When we applied to Bowdoin, we checked boxes on the Common App designating our “official” identities, which suggest to Admissions how we might add to “diversity” on campus. But what happened next, after arriving on campus? Once we began taking classes and found friends, how did we come to understand our identities here, if at all? How did we reckon with difference?
Last October, a group of seniors and juniors in Diversity in Higher Education, a sociology seminar taught by Professor Ingrid Nelson, interviewed 57 Bowdoin seniors in search of answers as part of our research project, Understanding Diversity. In interviews that lasted from one to three hours, respondents shared their stories from childhood through high school, brought us through each year of their Bowdoin experience, reflected on social class, race, gender, and sexuality, and explained their understandings of campus diversity, controversies surrounding racial bias and incidents of gender violence.
Unsurprisingly, diversity matters for all of us at this school—but with this comes the challenge of defining what we mean by “diversity.” We have brought together analyses of 48 student interviews to explore the state of diversity at Bowdoin and to start answering important questions. This week’s piece will focus on housing and self-segregation. Over the coming three weeks, we will share data on academics, campus climate and student conceptions of diversity. We will direct attention to campus structures, explore how student actions and inactions shape this community, and raise questions about what “diversity” really looks like on this campus, beyond admissions numbers.
We share these snapshots of our research findings, based on the real and personal experiences of our peers, in hopes of starting meaningful conversations about difference at Bowdoin without burdening the students constantly facing inquiry.
We gave considerable thought to the demographics of our respondents, intentionally over-representing students of color to gain insight into the experiences of the huge multitude of identities within that category, and because we were interested in their experiences at this predominantly white institution. We sent email solicitations to 111 randomly-selected seniors, with a response rate of 51 percent. Women of color had the highest response rate (78 percent) and white men had the lowest response rate (41 percent). The sample is about 50 percent men, 50 percent women, and includes one person who identifies as non-binary. This is representative of the senior class. The sample is about 50 percent white students and 50 percent students of color, compared to the senior class which is 69 percent white students and 31 percent students of color. Although the latter is using an oversimplified category, we will refrain from more specificity to protect confidentiality. While 57 interviews were conducted, due to time constraints, 48 total respondents are included in this analysis. Throughout the interview and analysis processes, student identities and data have been kept confidential. As we will discuss later in more detail, higher response rates among women and people of color point to a general disparity in who takes on the work of discussing issues of diversity and inclusion.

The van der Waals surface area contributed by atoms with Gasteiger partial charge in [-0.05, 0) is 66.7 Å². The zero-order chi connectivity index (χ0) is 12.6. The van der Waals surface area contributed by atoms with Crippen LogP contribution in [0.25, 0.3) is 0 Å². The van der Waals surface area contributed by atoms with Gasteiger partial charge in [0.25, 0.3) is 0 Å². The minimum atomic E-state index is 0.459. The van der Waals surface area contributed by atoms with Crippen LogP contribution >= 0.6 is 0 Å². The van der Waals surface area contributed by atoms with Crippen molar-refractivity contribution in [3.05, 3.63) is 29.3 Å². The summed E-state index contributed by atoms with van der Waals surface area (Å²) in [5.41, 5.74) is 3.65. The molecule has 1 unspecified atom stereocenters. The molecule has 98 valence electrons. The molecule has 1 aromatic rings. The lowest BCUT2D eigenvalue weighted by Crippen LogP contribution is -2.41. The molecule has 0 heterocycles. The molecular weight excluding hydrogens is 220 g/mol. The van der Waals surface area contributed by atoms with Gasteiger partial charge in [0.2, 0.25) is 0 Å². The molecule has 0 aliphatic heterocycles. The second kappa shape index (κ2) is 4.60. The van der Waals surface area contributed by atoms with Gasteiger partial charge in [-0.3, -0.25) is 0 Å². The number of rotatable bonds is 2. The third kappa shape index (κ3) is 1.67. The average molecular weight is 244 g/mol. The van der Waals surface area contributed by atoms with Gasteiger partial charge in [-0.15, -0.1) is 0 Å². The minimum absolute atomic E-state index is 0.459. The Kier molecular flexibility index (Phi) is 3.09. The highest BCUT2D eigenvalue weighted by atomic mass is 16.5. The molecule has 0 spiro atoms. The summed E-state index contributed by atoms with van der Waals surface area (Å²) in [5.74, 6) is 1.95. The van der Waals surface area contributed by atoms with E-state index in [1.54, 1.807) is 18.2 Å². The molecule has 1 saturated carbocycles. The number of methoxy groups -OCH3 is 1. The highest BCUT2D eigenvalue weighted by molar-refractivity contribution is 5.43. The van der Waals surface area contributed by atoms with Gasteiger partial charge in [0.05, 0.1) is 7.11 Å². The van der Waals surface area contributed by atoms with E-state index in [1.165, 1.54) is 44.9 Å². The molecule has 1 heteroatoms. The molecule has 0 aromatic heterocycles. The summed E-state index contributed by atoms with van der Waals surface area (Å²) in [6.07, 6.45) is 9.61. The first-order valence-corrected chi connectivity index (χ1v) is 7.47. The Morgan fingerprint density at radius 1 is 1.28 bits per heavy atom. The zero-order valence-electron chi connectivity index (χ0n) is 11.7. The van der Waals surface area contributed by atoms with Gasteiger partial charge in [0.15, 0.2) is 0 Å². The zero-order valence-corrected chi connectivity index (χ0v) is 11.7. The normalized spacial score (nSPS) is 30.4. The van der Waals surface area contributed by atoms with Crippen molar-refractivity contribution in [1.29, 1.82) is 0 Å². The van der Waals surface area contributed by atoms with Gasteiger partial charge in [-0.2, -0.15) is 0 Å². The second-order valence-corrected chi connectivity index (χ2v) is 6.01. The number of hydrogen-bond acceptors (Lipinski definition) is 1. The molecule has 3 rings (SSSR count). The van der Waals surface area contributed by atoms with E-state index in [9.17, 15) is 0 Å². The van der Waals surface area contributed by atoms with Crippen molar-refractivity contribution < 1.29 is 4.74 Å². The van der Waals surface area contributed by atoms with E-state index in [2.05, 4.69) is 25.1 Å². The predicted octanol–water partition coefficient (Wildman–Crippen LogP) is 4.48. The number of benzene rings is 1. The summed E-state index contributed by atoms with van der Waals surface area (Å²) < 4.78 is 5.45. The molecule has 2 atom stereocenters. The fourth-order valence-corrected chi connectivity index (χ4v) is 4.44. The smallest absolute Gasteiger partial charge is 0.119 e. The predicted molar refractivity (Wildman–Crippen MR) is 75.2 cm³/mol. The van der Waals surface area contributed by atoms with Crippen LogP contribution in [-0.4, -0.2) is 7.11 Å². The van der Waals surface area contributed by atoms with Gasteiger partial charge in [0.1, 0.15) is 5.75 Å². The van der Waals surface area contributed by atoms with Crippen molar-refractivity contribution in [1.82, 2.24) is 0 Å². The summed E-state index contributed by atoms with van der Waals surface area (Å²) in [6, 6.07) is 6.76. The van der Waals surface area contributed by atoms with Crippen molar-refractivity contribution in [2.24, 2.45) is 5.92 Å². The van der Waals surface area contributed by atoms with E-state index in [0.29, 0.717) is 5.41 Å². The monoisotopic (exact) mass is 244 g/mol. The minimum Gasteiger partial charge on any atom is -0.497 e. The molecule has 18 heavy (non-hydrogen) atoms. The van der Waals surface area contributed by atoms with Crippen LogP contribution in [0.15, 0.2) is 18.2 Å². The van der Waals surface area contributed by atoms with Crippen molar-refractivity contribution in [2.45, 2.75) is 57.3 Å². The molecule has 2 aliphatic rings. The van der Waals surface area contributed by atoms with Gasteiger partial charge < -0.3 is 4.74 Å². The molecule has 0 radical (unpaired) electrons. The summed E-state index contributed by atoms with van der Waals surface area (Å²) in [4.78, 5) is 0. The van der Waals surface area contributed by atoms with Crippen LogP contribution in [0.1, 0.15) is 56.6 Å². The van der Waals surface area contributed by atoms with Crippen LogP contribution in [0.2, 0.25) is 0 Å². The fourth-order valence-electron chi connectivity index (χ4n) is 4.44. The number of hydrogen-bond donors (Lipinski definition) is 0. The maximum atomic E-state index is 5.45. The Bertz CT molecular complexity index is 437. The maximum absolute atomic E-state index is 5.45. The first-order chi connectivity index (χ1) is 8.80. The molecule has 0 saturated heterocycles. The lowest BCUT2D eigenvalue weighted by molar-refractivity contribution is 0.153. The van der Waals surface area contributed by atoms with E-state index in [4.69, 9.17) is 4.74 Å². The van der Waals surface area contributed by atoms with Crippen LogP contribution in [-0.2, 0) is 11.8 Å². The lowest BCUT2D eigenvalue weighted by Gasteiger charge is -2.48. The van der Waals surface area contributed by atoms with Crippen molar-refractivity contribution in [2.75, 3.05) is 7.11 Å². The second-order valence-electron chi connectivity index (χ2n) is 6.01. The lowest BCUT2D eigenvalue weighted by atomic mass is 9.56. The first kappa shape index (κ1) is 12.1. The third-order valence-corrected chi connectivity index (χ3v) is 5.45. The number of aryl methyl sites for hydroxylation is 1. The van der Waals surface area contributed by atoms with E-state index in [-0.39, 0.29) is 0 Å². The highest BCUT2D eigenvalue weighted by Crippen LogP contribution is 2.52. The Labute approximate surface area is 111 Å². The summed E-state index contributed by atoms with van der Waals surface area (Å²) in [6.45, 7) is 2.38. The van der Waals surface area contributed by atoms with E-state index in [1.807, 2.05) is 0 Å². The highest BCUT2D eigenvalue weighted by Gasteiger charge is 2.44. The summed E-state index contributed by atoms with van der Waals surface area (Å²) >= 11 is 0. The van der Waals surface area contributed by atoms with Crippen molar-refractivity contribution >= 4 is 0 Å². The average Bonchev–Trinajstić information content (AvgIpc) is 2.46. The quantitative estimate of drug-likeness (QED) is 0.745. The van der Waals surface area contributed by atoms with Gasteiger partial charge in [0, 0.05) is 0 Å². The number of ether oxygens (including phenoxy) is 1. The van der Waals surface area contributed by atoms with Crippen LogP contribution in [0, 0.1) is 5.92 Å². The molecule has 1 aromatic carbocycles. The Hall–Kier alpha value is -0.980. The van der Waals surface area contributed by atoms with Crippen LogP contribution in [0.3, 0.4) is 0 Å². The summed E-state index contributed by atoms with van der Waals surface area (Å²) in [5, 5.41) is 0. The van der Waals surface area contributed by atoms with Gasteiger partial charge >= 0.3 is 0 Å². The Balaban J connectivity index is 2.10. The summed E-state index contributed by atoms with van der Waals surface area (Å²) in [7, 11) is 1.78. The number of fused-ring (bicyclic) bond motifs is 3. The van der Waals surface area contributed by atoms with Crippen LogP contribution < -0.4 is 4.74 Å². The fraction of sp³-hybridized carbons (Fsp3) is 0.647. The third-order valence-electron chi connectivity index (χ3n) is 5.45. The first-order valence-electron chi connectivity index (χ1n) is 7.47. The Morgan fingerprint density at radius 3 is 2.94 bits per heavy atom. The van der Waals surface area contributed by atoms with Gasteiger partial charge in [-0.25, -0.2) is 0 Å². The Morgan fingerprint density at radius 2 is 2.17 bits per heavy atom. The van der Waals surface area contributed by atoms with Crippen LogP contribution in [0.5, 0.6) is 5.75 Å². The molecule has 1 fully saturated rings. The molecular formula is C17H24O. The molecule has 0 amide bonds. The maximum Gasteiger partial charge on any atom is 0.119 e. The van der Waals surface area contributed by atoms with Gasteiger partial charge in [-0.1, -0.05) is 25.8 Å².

Our interviews confirmed current sociological literature: the burden of this work is largely carried by the students who actively feel the effects of elite higher education’s white, upper-class history. Bowdoin has become more racially diverse since its beginnings as an institution for white men of elite backgrounds—campus is now 15 percent less white than in the 2001-2002 academic year—but it still remains a predominantly white institution in the whitest state in the United States. More importantly, the effects of that history remain prominent for students in their academic, extracurricular, and social lives; our interviews show a disparity in the ways students define and experience diversity at Bowdoin. Many students of color, first-generation students, low-income students and people of other historically marginalized identities tend to think about diversity more frequently and more personally than do most white students of wealthy backgrounds.
As we assess the situation facing us at this moment, we encourage you to challenge what has become habitual and what feels ordinary at Bowdoin. We ask that you consider where you fit in this conversation, where you stand and what brings you to feel that way. More importantly, we implore you to act on those thoughts; paired with your action, our data can facilitate the shift from conversations and thoughts to concrete change that contributes to the greater task of dismantling racism.